Inside the Ring
Bill Gertz and Rowan Scarborough
China intercepts P-3
A Chinese jet flew within 500 feet of a U.S. P-3 patrol aircraft in the closest aerial encounter since the EP-3 incident April 1 near Hainan island. U.S. intelligence officials said the Chinese F-8 interceptor jet conducted the aerial maneuver with the P-3 maritime patrol craft over the East China Sea on Jan. 7.
The encounter is raising new concerns in the Pentagon that Chinese air force intercepts are becoming dangerous again. U.S. officials tell us the Chinese interceptors have been coming closer to U.S. reconnaissance aircraft over the past several months. The recent aggressive maneuvers are in stark contrast to the previous Chinese practice of keeping a distance of many miles when intercepting regular flights along the coast of China.
China's government had demanded an end to all U.S. reconnaissance flights as a price for the return of 23 U.S. military crew members who were taken hostage by the Chinese military following the incident on Hainan island. A Chinese pilot flew his F-8 into the EP-3 and nearly killed the crew. The aircraft was forced to make an emergency landing on Hainan island. The Chinese pilot ejected and, according to Chinese press accounts, was eaten by sharks in the South China Sea.
The Pentagon is reticent about discussing how many pro-Taliban fighters it has killed since Oct. 7. Defense Secretary Donald H. Rumsfeld refuses to give a figure for the number of enemy dead.
But military officers tell us that U.S. air strikes, and special-operations teams on the ground, have killed thousands in Afghanistan. A lot of it happened at night. If there is videotape of the killing, it's not likely to be shown at formal Pentagon press briefings.
We obtained one such documentary — gun-camera film from an Air Force AC-130U Spectre gunship as it patrolled exit routes the night of Dec. 7 as Kandahar fell to anti-Taliban forces.
As "Spooky" hovers, gunners spot a loose convoy of pro-Taliban soldiers (perhaps a mix of Taliban militia and al Qaeda fighters) trying to get away. At first, the gunship unloads volleys from a 40mm cannon. We counted 20 explosions all around the vehicle. But the gunner can't score a bull's-eye.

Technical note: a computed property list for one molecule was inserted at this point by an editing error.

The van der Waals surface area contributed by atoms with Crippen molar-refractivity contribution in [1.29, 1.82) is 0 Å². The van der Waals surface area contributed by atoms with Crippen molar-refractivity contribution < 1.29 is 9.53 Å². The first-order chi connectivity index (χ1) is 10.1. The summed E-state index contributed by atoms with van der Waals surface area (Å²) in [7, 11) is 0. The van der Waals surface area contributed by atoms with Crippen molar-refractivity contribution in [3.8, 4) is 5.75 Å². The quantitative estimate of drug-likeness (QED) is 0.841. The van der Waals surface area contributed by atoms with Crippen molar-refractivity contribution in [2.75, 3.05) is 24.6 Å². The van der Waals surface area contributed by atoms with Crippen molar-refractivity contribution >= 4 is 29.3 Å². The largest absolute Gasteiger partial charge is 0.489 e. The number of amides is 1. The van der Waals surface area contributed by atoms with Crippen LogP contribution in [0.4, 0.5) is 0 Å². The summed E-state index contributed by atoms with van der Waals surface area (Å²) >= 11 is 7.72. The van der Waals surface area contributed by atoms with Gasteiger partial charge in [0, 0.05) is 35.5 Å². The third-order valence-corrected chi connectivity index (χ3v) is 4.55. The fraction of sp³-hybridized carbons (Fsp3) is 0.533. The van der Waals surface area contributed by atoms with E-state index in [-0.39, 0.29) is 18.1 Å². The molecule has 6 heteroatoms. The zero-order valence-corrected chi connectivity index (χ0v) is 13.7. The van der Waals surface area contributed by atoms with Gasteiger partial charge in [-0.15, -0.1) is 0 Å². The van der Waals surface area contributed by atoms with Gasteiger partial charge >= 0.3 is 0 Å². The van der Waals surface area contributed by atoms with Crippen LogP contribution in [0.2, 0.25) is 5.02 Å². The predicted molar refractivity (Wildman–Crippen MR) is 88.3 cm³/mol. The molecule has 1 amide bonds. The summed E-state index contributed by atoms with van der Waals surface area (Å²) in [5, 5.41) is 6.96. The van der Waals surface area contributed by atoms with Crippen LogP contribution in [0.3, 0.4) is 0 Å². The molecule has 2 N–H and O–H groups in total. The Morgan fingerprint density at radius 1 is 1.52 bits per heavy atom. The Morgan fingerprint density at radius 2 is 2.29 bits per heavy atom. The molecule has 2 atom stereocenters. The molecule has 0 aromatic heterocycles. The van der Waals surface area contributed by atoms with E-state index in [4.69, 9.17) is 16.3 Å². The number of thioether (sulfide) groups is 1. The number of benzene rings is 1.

The fighters inside realize it's just a matter of time before the aircraft scores a direct hit. Suddenly, the vehicle stops, and from the back, nine of the enemy come running out.
"The initial shooting with the 40mm was not all that good.At least, they got the vehicle to stop," said a military source who viewed the video. "One of the guys looks like he is a definite candidate for the Taliban 2004 Olympic track team."
As the fighters run toward another vehicle a few hundred yards back up the trail, the Spectre switches to its 25mm Gatling gun (1,800 rounds per minute). This time the gunner doesn't miss. The moving bodies disappear in a cloud of dust.
Politically correct Army
The political correctness of the Clinton administration may be coming back to haunt the Pentagon. An official tells us the Army in 1998 produced a "force-protection" video guide that lectured soldiers that terrorism was a relative term.
"It is one of the most politically correct, apologetic, anti-American diatribes I've ever seen," the official told us. "You'd think it was produced by al Qaeda. It begins by stating that the 'Christian Crusaders' were terrorists in their time."
The Army video also puts forth the notion that one man's terrorist is another man's freedom fighter, pointing out that French resistance fighters in World War II were terrorists because they blew up bridges during Nazi occupation. The analogy is upsetting because the U.S. Army provided assistance to the French fighters, and bridges are legitimate military targets in military operations.
"The video describes terrorists in the most complimentary terms, calling them 'highly motivated, very disciplined individuals who regard us as legitimate combatants,'" said our informant. "This suggests good faith beliefs by Osama bin Laden and al Qaeda legitimizes their actions."
The Army video is not just politically damaging. It is expected to cause legal problems for the Pentagon and Justice Department in their efforts to prosecute terrorists involved in the Pentagon and World Trade Center attacks.